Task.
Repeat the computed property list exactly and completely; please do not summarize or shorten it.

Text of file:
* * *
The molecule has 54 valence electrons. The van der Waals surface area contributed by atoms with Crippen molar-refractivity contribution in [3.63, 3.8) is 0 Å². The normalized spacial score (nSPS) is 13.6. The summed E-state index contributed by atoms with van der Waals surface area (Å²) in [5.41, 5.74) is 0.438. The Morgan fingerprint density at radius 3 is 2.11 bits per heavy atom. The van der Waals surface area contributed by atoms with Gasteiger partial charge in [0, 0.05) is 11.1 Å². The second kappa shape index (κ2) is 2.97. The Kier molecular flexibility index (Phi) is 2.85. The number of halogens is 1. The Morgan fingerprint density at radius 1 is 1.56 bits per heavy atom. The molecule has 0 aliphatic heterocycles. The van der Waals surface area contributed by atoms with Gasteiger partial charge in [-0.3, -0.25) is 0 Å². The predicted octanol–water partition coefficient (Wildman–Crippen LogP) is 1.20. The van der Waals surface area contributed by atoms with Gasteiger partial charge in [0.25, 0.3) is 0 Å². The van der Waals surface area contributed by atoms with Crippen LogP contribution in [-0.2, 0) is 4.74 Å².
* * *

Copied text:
The molecule has 54 valence electrons. The van der Waals surface area contributed by atoms with Crippen molar-refractivity contribution in [3.63, 3.8) is 0 Å². The normalized spacial score (nSPS) is 13.6. The summed E-state index contributed by atoms with van der Waals surface area (Å²) in [5.41, 5.74) is 0.438. The Morgan fingerprint density at radius 3 is 2.11 bits per heavy atom. The van der Waals surface area contributed by atoms with Gasteiger partial charge in [0, 0.05) is 11.1 Å². The second kappa shape index (κ2) is 2.97. The Kier molecular flexibility index (Phi) is 2.85. The number of halogens is 1. The Morgan fingerprint density at radius 1 is 1.56 bits per heavy atom. The molecule has 0 aliphatic heterocycles. The van der Waals surface area contributed by atoms with Gasteiger partial charge in [-0.3, -0.25) is 0 Å². The predicted octanol–water partition coefficient (Wildman–Crippen LogP) is 1.20. The van der Waals surface area contributed by atoms with Gasteiger partial charge in [0.25, 0.3) is 0 Å². The van der Waals surface area contributed by atoms with Crippen LogP contribution in [-0.2, 0) is 4.74 Å².